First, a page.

In an abundance of color, fabric and imagery, Woomin Kim’s textiles generate the energy of excitement of the cityscapes of Seoul and Queens, places the artist calls home. Dried Ginseng, brooms, buckets, fish, rainhats, eels, buttons, slippers, all are quilted and stitched together from scraps of fabric donated by friends or brought back from Korea.
Hanging from a grid and against the walls, this installation renders a feeling of the liveliness of the Korean street markets, where everything is for sale and where a sense of public forum and community is developed. In Woomin Kim’s hands, fabric becomes a way of capturing the warmth and the vibrancy of these spaces, offering a narrative that is more accurate and personal than a mere description. Filled with images of common household items, Kim’s quilted works celebrate the quotidian, transforming the familiar into something precious, the plain into something extraordinary.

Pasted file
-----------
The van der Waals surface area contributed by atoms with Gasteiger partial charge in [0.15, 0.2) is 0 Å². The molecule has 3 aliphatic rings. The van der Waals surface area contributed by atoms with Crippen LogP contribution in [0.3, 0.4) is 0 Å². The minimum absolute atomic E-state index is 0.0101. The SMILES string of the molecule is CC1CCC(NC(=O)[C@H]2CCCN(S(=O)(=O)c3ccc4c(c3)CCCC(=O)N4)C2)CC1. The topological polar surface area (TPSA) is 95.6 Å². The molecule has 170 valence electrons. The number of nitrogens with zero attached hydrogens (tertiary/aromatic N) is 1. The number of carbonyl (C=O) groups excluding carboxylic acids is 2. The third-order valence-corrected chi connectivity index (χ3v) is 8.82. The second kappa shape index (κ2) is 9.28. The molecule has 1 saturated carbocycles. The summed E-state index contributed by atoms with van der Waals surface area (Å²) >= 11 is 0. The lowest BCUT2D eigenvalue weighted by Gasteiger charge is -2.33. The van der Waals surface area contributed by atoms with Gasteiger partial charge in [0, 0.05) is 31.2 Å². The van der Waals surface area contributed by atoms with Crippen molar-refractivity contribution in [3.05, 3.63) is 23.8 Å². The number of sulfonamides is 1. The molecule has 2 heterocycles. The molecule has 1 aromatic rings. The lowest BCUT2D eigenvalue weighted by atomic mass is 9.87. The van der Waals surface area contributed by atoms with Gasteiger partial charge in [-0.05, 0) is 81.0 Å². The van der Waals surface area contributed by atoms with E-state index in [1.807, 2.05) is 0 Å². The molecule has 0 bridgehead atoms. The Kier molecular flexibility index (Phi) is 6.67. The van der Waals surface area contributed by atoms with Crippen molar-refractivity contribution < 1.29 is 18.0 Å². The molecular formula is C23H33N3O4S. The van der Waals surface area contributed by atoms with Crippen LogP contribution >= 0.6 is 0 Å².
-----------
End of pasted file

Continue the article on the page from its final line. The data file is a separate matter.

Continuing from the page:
About the artist:
Woomin Kim, b. 1986 in Busan, Korea, has participated in exhibitions, residencies and fellowships at the Bronx Museum, Isabella Stewart Gardner Museum, Art Omi, Queens Museum, and the Wassaic Project. She has received grants and awards from the Joan Mitchell Foundation, Noguchi Museum and Korean Cultural Center. Her works have been featured in The New York Times, Hyperallergic, Juxtapoz and BOMB Magazine. Kim received her B.F.A from Seoul National University and M.F.A. from the School of the Art Institute of Chicago.